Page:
Bradley School Mock Trial

Bradley School Mock Trial

15:19 06 March in News & Community

 

Optimized-601

Year 6 pupils at Bradley’s Both Primary School were given the opportunity to take part in an exciting mock trial last week. Representatives from Walker Foster, Tom Swindells (Commercial) and Jake Kelly (marketing) visited the school to prepare the pupils for the trial alongside class teacher Mrs. Abuzzese.

The pupils were taught about important subjects such as how laws are made, the different aspects of law and the consequences involved when laws are broken.

The pretend case in question involved one of the pupils, Elliot Wood allegedly stealing a Mars bar from the local
village store. Every pupil was given a specific role to do and the trial took place in the school hall in front of an audience of Year 5 & 4 pupils.IMG_4992

The prosecution and defence lawyers had to examine the witness statements and
structure an argument in an attempt to convince the jury that they had the strongest case. Various witnesses were called to the stand and had to think on their feet in response to very well thought out questions.

After an original verdict of ‘not guilty’ was reached, a surprise new piece of evidence arose as year 5 pupil Samuel stormed into the courtroom proclaiming ‘Stop the trial!’ He was holding the missing cctv footage providing the condemning evidence needed to persuade the jury to overturn their verdict and reach a unanimous ‘guilty’ vote!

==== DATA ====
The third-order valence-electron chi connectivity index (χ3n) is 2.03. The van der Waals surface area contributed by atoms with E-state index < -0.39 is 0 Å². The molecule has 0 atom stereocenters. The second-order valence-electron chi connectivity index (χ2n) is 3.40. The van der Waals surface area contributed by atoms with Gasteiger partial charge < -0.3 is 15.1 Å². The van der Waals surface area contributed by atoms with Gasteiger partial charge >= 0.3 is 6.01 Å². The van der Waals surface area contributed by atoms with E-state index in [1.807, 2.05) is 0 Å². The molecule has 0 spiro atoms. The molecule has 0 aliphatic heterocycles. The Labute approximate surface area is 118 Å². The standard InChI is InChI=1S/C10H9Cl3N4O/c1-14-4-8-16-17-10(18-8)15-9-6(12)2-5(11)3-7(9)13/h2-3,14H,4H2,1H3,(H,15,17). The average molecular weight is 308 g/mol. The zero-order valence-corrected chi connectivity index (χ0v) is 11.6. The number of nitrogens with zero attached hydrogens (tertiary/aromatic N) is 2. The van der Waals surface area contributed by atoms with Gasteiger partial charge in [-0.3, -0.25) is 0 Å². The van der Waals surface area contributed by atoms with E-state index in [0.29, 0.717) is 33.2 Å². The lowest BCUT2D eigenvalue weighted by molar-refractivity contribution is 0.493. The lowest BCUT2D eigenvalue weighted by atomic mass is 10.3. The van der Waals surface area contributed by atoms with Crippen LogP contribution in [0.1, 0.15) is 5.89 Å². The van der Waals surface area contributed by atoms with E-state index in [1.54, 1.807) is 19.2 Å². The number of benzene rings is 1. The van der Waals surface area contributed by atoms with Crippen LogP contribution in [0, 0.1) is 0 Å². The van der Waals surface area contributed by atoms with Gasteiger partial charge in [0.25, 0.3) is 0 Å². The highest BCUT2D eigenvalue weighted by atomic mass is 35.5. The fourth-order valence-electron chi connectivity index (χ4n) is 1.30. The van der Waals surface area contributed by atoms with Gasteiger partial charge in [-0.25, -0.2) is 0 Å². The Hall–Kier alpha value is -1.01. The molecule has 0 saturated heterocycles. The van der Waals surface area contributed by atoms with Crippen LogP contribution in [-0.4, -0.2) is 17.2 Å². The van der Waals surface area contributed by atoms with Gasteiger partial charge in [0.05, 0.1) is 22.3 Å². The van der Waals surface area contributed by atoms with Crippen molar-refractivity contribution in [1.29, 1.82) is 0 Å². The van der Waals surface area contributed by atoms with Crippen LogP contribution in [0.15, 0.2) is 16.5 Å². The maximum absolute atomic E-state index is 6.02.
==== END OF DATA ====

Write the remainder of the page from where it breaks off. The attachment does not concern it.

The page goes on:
Header teacher Mr. Barry Rogers was also very supportive of the project.

Tom Swindells who acted as the judge for the trial said “I was very impressed with the enthusiasm shown by the children. Each of them had an important role to play, from prosecution lawyer to
member of the jury and they all applied themselves diligently. We at Walker Foster were pleased to be involved in a project which was of benefit to the local community”.

224

Although our firm does not work in criminal law, we felt a simple criminal case would be easiest for the children to comprehend and engage with.

Benefits to the children included developing fundamental skills such as writing to persuade, public speaking, Information analysis and quick thinking under pressure. As well as emphasising the morals between right and wrong, the process also provided the pupils with a greater understanding in law and some also viewed the experience as an exciting career prospect.

Walker Foster Solicitors

[email protected]